2:15pm Professor Jeremy Wood ‘Rubens, portraiture and the early collecting of drawings’
3:15pm Dr Simon Lee ‘ Learning from ‘Homer’- Delacroix’s Studies after Rubens’
3:45pm Tea – Viewing of drawings, Elizabeth Sobczynski will speak about their conservation.
4.30pm Professor Paul Joannides ‘A Little More Daniele da Volterra and the Orsini Chapel
5.00pm Professor Clare Robertson (TBC)
Admission is free. To register please contact: firstname.lastname@example.org 0118 378 4313
March 25, 2013 § Leave a Comment
Celebrating 25 years of the Beckett International Foundation
Organised by the Departments of English, Art and Film & Theatre
4-7 April 2013
The Minghella Building
University of Reading
In 1988, with the support of Samuel Beckett, James Knowlson established the Beckett International Foundation as a charitable trust. The Foundation’s objective is to promote the work of Samuel Beckett and to look after the Beckett Collection at the University of Reading, which originated in the Samuel Beckett Exhibition of 1971 and is now the most extensive collection of Beckett materials in the world. To celebrate 25 years of the Foundation, we are excited to announce that we are hosting an academic conference with established and emerging scholars. There will also be an exhibition marking the 60th anniversary of the premiere of En attendant Godot and film screenings. The highlight of our evening programme is a reading of Beckett’s poetry and prose by Barry McGovern, world renowned for his interpretations of Samuel Beckett’s work. We look forward to welcoming old and new friends and colleagues to mark this anniversary.
Registration for the event is via the University of Reading online store. On this site you will be able to register for the entire conference (four days) or for individual days, as well as for the conference dinner on Saturday evening. Attendance to the Friday evening event, ’Barry McGovern reads Beckett’s poetry and prose’, is included in the full delegate fee as well as the Friday day fee. Reduced rates are available for students and unwaged delegates, and are marked with (R) on the online registration site.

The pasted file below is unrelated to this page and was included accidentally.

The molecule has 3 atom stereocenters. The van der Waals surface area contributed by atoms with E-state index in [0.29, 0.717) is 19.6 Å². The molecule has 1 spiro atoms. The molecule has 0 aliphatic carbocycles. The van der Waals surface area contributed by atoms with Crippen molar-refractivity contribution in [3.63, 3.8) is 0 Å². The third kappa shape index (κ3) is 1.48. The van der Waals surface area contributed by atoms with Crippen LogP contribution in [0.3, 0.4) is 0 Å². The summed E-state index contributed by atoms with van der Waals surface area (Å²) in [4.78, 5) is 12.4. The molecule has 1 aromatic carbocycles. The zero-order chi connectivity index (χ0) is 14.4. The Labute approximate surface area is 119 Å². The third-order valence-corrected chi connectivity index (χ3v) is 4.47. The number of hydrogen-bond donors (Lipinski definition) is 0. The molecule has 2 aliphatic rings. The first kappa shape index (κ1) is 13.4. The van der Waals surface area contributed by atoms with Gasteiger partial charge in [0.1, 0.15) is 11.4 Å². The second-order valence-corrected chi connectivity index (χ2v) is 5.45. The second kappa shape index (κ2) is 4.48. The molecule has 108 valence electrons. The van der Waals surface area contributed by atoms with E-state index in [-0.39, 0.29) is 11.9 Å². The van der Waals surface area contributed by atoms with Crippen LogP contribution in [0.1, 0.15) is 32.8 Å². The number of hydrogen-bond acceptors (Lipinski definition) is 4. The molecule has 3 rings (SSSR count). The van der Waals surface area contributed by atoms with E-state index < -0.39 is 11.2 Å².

For queries, please contact Dr Mark Nixon
March 25, 2013 § Leave a Comment
The University is offering bursaries to cover the cost of home/EU fees for local people who wish to begin their PhD at the University on either a part-time or full-time basis. Candidates must normally live within 25 miles of the University, and must satisfy normal entry requirements.
The deadline for applications is Wednesday 1 May 2013. Please click here for further details.
Contact Dr Rachel Garfield email@example.com if you would like to discuss your proposed research.
March 12, 2013 § Leave a Comment
Listen to Elke Kransy, Reading – Zurich PhD Curating Platform in discussion with Dr Clémentine Deliss, Maria Lind, Justin McGuirk
Recorded on 2 March 2013 in Sheikh Zayed Theatre, New Academic Building.
In recent years arts practice has shifted towards new modes of collaborative production while digital platforms continually offer new ways to distribute and engage with the arts. As performing and visual arts organisations are transforming relationships with audiences, more varied roles have emerged for curators beyond exhibition making and collections management. Curating has evolved to embrace audience-generated content. Many curators see their role more and more as a cultural producer.